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Profile a React App for Performance


How to use the React DevTools and React's profiling build to properly profile a production app

The React DevTools is an amazing piece of software and is available as a browser extension for Chrome, Firefox, and is capable of being wired up to work with React app's anywhere.

One of the coolest features of the React DevTools is it's profiling capabilities. There's a lot to the profiler, and we're not going to get into it all in this post, but I thought I'd show you how you can get started using the React Profiler and avoid a common pitfall people run into when profiling their applications.

I'm going to be working with my bookshelf app which does a good job of walking the line between practical enough to be "real world" but simple enough to not require a lot of domain specific knowledge to understand. Feel free to follow along if you'd like, or (even better) follow along in your own project.

Install the Extension

First step is to make sure you install the React DevTools extension for the browser you're using. I'm using Chrome, so I installed it in the Chrome WebStore. If it's not appearing after you install the extension, you may need to close your browser DevTools panel and open them again.

Start the app

The bookshelf app uses react-scripts (thanks to create-react-app), so after you've installed the project locally, run npm run start to get the development server running. This will pull up the app in your browser at http://localhost:3000:

bookshelf app with login and register buttons

Start a profiling session

Open the browser developer tools by right clicking anywhere on the page and clicking "Inspect." Then select the "⚛ Profiler" tab. This is the React DevTools profiler and you can now click the little blue circle to "Start profiling" the application.

bookshelf app with React DevTools Profile tab open and blue "Start profile" button highlighted

From here go ahead and interact with the app a bit. I'm going to register for a new account. Then click the little red circle to "Stop profiling."

bookshelf app with React DevTools Profile tab open and red "Stop profile" button highlighted

Explore the profiling data

From here you've got a few options for exploring the data that the DevTools collected while you interacted with the app. The default view is the "Flamegraph chart", and there's also the "Ranked chart." Here's what the "Flamegraph chart" looks like (if you want to see the "Ranked chart," you'll have to do this yourself 😜):

bookshelf app with React DevTools Profile tab showing a flamegraph

We can dive into analyzing this stuff in another post.

Pitfall: measuring development mode

I want to call out a serious pitfall that you need to avoid when doing performance measurements like profiling. Right now we're measuring how our app performs in development mode. If you've been using React for a while, you're likely well aware that it ships with a lot of development-time warnings to help guide you away from problematic code and practices. This is one of the things I love most about React, but that comes at a (often significant) performance cost.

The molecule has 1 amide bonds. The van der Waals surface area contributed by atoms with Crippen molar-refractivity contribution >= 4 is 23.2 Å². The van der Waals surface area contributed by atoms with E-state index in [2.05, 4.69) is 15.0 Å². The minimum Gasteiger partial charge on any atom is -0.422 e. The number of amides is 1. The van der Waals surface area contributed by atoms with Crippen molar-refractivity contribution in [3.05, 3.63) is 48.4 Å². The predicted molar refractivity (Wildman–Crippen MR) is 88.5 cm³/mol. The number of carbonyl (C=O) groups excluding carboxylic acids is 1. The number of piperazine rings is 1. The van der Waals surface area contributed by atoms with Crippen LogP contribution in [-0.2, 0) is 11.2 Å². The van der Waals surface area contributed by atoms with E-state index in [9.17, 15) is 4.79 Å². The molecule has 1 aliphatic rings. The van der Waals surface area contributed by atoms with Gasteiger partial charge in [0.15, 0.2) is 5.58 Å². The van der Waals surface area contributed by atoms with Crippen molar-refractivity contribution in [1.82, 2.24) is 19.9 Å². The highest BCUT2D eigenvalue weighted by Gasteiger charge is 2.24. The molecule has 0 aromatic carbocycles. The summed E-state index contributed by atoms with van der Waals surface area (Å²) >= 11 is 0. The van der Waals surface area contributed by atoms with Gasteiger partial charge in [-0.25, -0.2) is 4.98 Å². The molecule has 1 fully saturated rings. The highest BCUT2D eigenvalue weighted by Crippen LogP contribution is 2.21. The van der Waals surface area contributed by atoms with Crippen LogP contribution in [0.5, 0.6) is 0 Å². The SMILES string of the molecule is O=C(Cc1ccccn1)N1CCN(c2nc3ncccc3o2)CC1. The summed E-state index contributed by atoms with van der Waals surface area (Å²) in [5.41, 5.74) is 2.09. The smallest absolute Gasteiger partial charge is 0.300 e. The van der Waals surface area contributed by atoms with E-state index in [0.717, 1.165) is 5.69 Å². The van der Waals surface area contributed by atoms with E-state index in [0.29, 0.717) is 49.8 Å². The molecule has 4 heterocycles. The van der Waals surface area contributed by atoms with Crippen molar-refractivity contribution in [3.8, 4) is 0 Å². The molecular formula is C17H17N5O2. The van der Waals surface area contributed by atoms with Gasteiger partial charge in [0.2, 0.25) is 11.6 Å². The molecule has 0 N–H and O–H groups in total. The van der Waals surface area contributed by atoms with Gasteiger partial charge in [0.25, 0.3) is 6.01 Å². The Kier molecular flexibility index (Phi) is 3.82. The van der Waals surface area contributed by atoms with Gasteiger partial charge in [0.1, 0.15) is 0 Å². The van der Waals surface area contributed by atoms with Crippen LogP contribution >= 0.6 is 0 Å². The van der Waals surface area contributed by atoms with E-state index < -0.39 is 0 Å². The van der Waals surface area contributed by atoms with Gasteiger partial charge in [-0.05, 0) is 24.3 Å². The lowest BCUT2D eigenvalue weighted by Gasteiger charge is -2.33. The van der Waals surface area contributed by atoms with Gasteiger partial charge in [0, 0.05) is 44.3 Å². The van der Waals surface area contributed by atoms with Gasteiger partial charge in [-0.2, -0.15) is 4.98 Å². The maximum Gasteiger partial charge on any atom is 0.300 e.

Because of this, your performance measurements are tainted by React's development-time-only code (something your users shouldn't ever be running).

So if you want to get an accurate measurement of your app's production performance, you should be sure to do your measurements on the production version of your code (the code that your end-users will be using).

Build and measure the production app

So let's run the optimized production build with npm run build. Next we'll run npx serve -s build to serve up the built version of the app on an HTTP server. That should start the app on port 5000. So let's pull that up and start a profiling session on that... Wait! Oh no! What's this?

React DevTools Profile tab showing the error "Profiling not supported"

Profiling not supported.

Profiling support requires either a development or production-profiling build of React v16.5+.

Learn more at fb.me/react-profiling.

As it turns out, React has code in it that's specific to profiling and in the interest of making your app as fast as possible, they actually remove that code from the production build of React. Thanks React! Except now what do we do? Well, I guess we could go to the linked gist by Brian! Or you could continue reading and I'll show you what to do.

NOTE: If you're using create-react-app with react-scripts@>=3.2.0 then you can simply run npx react-scripts build --profile and it will do all this stuff for you (thanks to Jacob) and you can skip to the next pitfall. Otherwise, please read on.

Update the webpack config for production-profiling

As noted in the message, there's a production build of React that removes most of the development-time helpful code, but leaves the profiling code in-tact. It's still a tiny bit slower, but it gives us the best idea of how our components are performing in a production environment.

There are a few ways to go about this, but the simplest is to update the webpack configuration to alias any import of certain modules to the profiling version of that module. There are two such modules:

  • react-dom -> react-dom/profiling
  • scheduler/tracing -> scheduler/tracing-profiling

Both of these are React packages and need special code for the profiler to work.